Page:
I also heard an great sermon by Francis Chan called “Is This Really Church” in which he goes into detail about exegesis and eisegesis. Being the high and might Bible School graduate that I am, I felt very good about knowing what he was talking about already, but he took it a step further than I’d ever thought about and talked about exegetical living. Basically eisegesis is taking preconceived ideas, notions and norms and finding texts that support those norms outside of the context of the passage. It’s generally considered a bad thing. Exegesis is the opposite, where you come to a passage and without any preconceptions, say “What can I learn from this passage of scripture.”

When we think of the things that make a Church a church here in America, there are a few things that stand out. Worship Music (4 or 5 songs with some prayers by the Worship Director interspersed), followed by 20 to 30 minute sermon by the Pastor, then the offering, another song, and then everyone gets to leave. Of course, this all takes place in some big meeting space with auditorium style seating so that people don’t have to look at each other and breakout space so the kids can go with the Youth Director. But if we look look exegetically at the model for the church that is laid out in the New Testament, I think we’d come out with a vastly different picture.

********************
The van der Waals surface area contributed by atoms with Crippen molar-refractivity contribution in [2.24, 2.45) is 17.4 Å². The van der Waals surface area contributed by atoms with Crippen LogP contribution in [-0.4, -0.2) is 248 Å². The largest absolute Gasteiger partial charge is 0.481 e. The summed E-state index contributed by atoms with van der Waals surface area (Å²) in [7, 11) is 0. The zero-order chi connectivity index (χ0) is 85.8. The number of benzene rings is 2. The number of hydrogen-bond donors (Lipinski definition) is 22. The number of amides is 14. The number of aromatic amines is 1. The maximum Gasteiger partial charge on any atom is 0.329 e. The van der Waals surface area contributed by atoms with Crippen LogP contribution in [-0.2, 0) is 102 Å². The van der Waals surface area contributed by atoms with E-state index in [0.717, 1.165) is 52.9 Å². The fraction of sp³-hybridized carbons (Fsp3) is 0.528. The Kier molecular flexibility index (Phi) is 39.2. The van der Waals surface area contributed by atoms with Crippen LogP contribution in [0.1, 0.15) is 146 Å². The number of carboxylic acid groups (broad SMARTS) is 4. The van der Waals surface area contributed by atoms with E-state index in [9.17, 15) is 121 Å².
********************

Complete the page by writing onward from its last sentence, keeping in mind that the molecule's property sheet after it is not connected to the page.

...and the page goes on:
The Church that the Bible talks about is one centered around a community loving one another, providing for each others needs and sharing the Gospel. It was about breaking bread together and taking communion regularly to remind each other of Christ’s sacrifice for us all. Can we really call it Church on Sunday when most of us find an inconspicuous place to sit, soak up some knowledge and bolt as soon as we’re excused?

Not that Sunday services aren’t good things, but we as the American church need to recognize that we are called to so much more than the 3 hours we put in on Sunday mornings. We’re called to administer our spiritual gifts to one another in communities that are interdependent.

Fearless Love

yes, the high religious still will scorn,
Just like that did all that time back,
They’ll say you helped the other side.
They saw you haul that soldier’s pack.
But now how could you carry that man’s sign?
In your heart the choice was clear:
You didn’t join the other side,
The battle lines just disappeared.

-“Fearless Love”, David Wilcox